Chinese connection threatens to take Zoom from boom to doom
06 April 2020
Last week the CEO of Zoom, Eric Yuan, sought to calm fears about the collaboration tool’s poor security and the company rolled out encryption software to address security fears.
However, this has given rise to more questions than answers, according to the University of Toronto’s Citizen Lab.
The researchers are not convinced about how well the security features function as they say it does not use the industry standard – AES-256 – from end to end. This contradicts the company’s claims.
There are concerns about how encryption has been deployed: the researchers said, “We find that in each Zoom meeting, a single AES-128 key is used in ECB [electronic codebook] mode by all participants to encrypt and decrypt audio and video. The use of ECB mode is not recommended because patterns present in the plaintext are preserved during encryption.
Location is an issue too. The researchers said that the AES-128 “appear to be generated by Zoom servers, and in some cases, are delivered to participants in a Zoom meeting through servers in China, even when all meeting participants, and the Zoom subscriber’s company, are outside of China”.
Obliged to spy if asked
The researchers’ third major finding is that although Zoom is based in Silicon Valley, it looks like it owns companies in China whose employees develop Zoom’s software. They acknowledge that this might be because Chinese developers will work for much less than their American counterparts and legally sell to US customers, but it potentially makes Zoom susceptible to pressure from the Chinese government – under the Chinese National Intelligence Law – which is the same argument as is used against using Huawei equipment.
In short, if the state asks individuals or companies to carry out espionage on its behalf, they have no option but to comply.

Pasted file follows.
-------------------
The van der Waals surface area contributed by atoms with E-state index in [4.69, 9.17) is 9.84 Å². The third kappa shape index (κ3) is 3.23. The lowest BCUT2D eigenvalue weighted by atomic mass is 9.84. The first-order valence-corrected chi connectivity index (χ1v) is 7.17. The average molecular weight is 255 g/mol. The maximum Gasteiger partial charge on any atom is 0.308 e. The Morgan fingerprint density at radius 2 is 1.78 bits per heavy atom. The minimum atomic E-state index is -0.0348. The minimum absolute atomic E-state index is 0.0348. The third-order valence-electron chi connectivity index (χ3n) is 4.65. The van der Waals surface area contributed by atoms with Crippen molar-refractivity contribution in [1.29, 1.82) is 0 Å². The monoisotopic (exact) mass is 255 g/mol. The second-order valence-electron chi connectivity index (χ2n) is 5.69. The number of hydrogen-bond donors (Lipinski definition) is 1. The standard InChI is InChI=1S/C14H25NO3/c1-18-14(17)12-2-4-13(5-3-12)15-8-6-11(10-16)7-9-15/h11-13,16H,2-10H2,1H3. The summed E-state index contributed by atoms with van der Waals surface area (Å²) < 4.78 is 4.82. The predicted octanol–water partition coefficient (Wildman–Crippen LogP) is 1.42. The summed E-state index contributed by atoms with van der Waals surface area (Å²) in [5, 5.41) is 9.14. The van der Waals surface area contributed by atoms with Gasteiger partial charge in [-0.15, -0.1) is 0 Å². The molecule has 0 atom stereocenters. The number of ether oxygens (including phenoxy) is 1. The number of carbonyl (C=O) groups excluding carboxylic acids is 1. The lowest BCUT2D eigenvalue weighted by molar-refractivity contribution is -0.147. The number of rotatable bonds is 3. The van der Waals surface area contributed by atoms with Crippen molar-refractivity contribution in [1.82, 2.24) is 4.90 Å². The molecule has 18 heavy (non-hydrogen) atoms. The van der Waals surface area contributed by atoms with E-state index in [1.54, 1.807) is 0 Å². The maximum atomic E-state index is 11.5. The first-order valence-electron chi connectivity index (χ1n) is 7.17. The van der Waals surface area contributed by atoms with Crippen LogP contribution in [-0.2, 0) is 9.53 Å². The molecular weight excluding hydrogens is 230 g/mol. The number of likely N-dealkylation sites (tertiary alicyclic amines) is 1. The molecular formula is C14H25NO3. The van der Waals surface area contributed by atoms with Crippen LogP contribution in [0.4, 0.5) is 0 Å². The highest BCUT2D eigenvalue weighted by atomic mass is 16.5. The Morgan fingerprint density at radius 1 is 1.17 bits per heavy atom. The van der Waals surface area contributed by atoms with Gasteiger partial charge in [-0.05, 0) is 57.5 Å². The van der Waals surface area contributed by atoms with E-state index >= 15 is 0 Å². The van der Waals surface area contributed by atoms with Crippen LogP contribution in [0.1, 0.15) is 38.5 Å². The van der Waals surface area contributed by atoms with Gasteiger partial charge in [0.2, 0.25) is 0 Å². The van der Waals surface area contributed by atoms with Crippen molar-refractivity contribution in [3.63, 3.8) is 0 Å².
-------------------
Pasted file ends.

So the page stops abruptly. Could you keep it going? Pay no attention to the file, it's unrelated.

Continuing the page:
New York takes action
New York City, the epicentre of the coronavirus in the US, has banned the use of Zoom for remote teaching on Saturday, according to a report by Chalkbeat.
Danielle Filson, a spokesperson for the New York City Department of Education, was quoted saying, “Providing a safe and secure remote learning experience for our students is essential, and upon further review of security concerns, schools should move away from using Zoom as soon as possible.
“There are many new components to remote learning, and we are making real-time decisions in the best interest of our staff and students.”
The Department of Education is moving schools over to Microsoft Teams, which Filson said has the “same capabilities with appropriate security measures in place.” The ban covers about 1.1 million students from more than 1,800 schools across five boroughs.
Right to reply
Via its latest CEO’s blog, the company directly responds to the problems highlighted by the researchers in Toronto – geo-fencing and meeting encryption – are being addressed: “In our urgency to come to the aid of people around the world during this unprecedented pandemic, we added server capacity and deployed it quickly — starting in China, where the outbreak began.
“In that process, we failed to fully implement our usual geo-fencing best practices. As a result, it is possible certain meetings were allowed to connect to systems in China, where they should not have been able to connect.” and says this is now addressed.
How it wil overcome concerns about Chinese companies and individuals having to obey Chinese law and spy if required remains to be seen.